Ballet in Focus, National Portrait Gallery, London

Dancers in the music halls of time
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The Independent Culture

What do we know about ballet in England at the turn of the 20th century? Well, this was the moment – the exact year was 1911 – when the Ballets Russes took London by storm. And if you want more on this ever-popular subject, an exhibition is running at the V&A which not only explores in considerable detail the achievements of Sergei Diaghilev, but also tells the story of the creative collaborations between the company and a panoply of extraordinary talents that included Cocteau, Picasso, Man Ray and Matisse.

By comparison, this show at the National Portrait Gallery is a relatively small-scale affair, hidden at the back of Room 31, in the midst of a display called Camden Town and Beyond. Ridiculous. And yet these two long, double-sided cabinets, containing about 40 black and white portrait photographs, tell an important story.

With Diaghilev came a new prestige, a sense that ballet held a vibrant role in educated society, and the advent of the male ballet dancer as a subject for awe and reverence. What has been forgotten, however, is that long before the Ballets Russes arrived, ballet was a popular form of entertainment in the music hall.

The NPG exhibition displays photographs of some of the ballet stars who trod the boards of the Empire and the Alhambra, Leicester Square. All were taken by Bassano, a fashionable Baker Street studio. The display shows us some of the heroines of ballet as popular entertainment and makes clear that at least some of those who took the world by storm in the Ballets Russes had been dancing regularly in London already.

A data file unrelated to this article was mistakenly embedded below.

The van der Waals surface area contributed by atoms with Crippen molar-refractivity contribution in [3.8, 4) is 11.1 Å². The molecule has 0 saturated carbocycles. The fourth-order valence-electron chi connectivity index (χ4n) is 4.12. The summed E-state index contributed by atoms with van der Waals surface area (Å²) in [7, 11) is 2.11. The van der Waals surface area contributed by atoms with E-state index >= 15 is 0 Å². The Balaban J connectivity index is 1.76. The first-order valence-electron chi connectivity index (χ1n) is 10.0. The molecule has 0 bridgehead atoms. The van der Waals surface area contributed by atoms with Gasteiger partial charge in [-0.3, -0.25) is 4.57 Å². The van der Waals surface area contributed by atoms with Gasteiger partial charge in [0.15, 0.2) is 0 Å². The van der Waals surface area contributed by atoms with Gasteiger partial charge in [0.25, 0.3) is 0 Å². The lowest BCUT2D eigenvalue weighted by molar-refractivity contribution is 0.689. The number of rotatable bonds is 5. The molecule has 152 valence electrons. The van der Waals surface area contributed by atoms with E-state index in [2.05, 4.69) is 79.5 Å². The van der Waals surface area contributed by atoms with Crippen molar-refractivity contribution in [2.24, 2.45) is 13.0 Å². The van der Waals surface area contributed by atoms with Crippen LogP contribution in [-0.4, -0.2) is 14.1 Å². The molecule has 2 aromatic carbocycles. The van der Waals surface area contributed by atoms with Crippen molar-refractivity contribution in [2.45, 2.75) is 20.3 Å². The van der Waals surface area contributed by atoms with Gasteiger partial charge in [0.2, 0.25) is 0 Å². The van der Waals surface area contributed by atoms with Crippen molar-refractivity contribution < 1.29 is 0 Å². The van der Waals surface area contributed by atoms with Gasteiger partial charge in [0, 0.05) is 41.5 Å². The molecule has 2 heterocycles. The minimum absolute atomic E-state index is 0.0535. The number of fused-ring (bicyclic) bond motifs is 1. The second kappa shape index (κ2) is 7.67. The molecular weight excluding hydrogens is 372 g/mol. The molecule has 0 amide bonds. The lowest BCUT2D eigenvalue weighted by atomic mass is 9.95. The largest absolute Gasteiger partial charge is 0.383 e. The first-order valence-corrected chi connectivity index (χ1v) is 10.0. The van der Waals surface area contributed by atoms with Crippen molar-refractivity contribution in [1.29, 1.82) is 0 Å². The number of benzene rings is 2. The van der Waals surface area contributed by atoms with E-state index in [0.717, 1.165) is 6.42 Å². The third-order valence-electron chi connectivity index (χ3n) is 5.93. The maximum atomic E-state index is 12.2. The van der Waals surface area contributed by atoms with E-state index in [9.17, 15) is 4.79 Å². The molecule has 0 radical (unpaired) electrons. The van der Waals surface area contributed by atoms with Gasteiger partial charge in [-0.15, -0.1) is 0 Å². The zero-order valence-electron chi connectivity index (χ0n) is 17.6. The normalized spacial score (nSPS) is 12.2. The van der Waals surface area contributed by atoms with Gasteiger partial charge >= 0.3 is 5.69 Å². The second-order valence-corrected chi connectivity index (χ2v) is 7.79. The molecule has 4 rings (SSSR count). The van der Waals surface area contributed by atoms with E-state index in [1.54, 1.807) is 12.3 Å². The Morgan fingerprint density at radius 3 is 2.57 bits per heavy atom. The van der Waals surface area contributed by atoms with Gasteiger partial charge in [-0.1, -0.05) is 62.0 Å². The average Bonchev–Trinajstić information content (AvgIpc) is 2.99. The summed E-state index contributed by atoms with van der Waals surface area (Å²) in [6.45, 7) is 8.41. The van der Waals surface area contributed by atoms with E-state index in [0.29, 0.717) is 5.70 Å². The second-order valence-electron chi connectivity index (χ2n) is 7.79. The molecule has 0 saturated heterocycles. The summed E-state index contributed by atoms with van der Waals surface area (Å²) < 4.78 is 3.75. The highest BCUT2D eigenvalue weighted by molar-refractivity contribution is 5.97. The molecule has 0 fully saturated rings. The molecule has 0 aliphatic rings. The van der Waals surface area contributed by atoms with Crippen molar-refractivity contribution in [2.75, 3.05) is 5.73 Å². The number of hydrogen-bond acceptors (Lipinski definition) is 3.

Before the costumes of Léon Bakst, there were other kinds of exoticism to marvel at. Here are two photographs of Olive Craddock, who was born to Anglo-Indian parents and who performed as a fabled Indian princess, Roshanara. We see her posing, arms snaking up and around her head, hands in the pose of serpents about to strike us dead. Her rings are the serpents' eyes. Nearby is Dame Adeline Genée, famed for her light, precise footwork (and no slouch as a mimic, either) and remembered for her starring role as Swanilda in Coppélia, in 1906. Sometimes the ballerinas are posed as if for action, bent like bows or with arms swept over heads. At other times they look like demure dames, posing for their portraits.

In the last section of the exhibition we see a recently acquired portfolio of sepia photogravures that features some of the stars of the Ballets Russes, photographed by EO Hoppé and Auguste Bert and published by the Fine Art Society in 1913. Tamara Karsavina, playing the lead in Fokine's Firebird, shudders her wing-like arms beside Adolphe Bolm, who plays the crossbow-wielding Prince Ivan Tsarevich. The crossbow is pointing straight at her. Bakst's costumes exoticise Russian peasant dress extravagantly. Nijinsky, in a body stocking complete with appliqué rose petals, is nearby, looking like a super-energised pin. History is in the making.

To 24 July (020 7306 0055;